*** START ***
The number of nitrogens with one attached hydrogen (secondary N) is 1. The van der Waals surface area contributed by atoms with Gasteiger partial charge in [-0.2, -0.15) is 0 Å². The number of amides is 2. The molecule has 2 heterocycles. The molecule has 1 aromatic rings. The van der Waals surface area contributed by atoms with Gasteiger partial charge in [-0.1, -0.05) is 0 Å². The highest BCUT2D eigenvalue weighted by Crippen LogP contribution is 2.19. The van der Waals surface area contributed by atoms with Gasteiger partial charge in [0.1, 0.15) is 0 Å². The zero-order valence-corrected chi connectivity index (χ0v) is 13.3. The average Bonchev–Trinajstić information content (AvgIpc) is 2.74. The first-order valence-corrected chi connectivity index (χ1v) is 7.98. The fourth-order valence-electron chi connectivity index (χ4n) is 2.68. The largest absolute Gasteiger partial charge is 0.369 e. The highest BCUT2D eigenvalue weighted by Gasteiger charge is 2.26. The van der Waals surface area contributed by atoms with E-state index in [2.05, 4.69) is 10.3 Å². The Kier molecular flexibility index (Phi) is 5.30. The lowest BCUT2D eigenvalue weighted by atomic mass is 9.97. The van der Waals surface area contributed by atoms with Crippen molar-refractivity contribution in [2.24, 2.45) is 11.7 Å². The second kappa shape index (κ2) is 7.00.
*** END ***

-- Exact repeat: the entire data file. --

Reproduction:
The number of nitrogens with one attached hydrogen (secondary N) is 1. The van der Waals surface area contributed by atoms with Gasteiger partial charge in [-0.2, -0.15) is 0 Å². The number of amides is 2. The molecule has 2 heterocycles. The molecule has 1 aromatic rings. The van der Waals surface area contributed by atoms with Gasteiger partial charge in [-0.1, -0.05) is 0 Å². The highest BCUT2D eigenvalue weighted by Crippen LogP contribution is 2.19. The van der Waals surface area contributed by atoms with Gasteiger partial charge in [0.1, 0.15) is 0 Å². The zero-order valence-corrected chi connectivity index (χ0v) is 13.3. The average Bonchev–Trinajstić information content (AvgIpc) is 2.74. The first-order valence-corrected chi connectivity index (χ1v) is 7.98. The fourth-order valence-electron chi connectivity index (χ4n) is 2.68. The largest absolute Gasteiger partial charge is 0.369 e. The highest BCUT2D eigenvalue weighted by Gasteiger charge is 2.26. The van der Waals surface area contributed by atoms with E-state index in [2.05, 4.69) is 10.3 Å². The Kier molecular flexibility index (Phi) is 5.30. The lowest BCUT2D eigenvalue weighted by atomic mass is 9.97. The van der Waals surface area contributed by atoms with Crippen molar-refractivity contribution in [2.24, 2.45) is 11.7 Å². The second kappa shape index (κ2) is 7.00.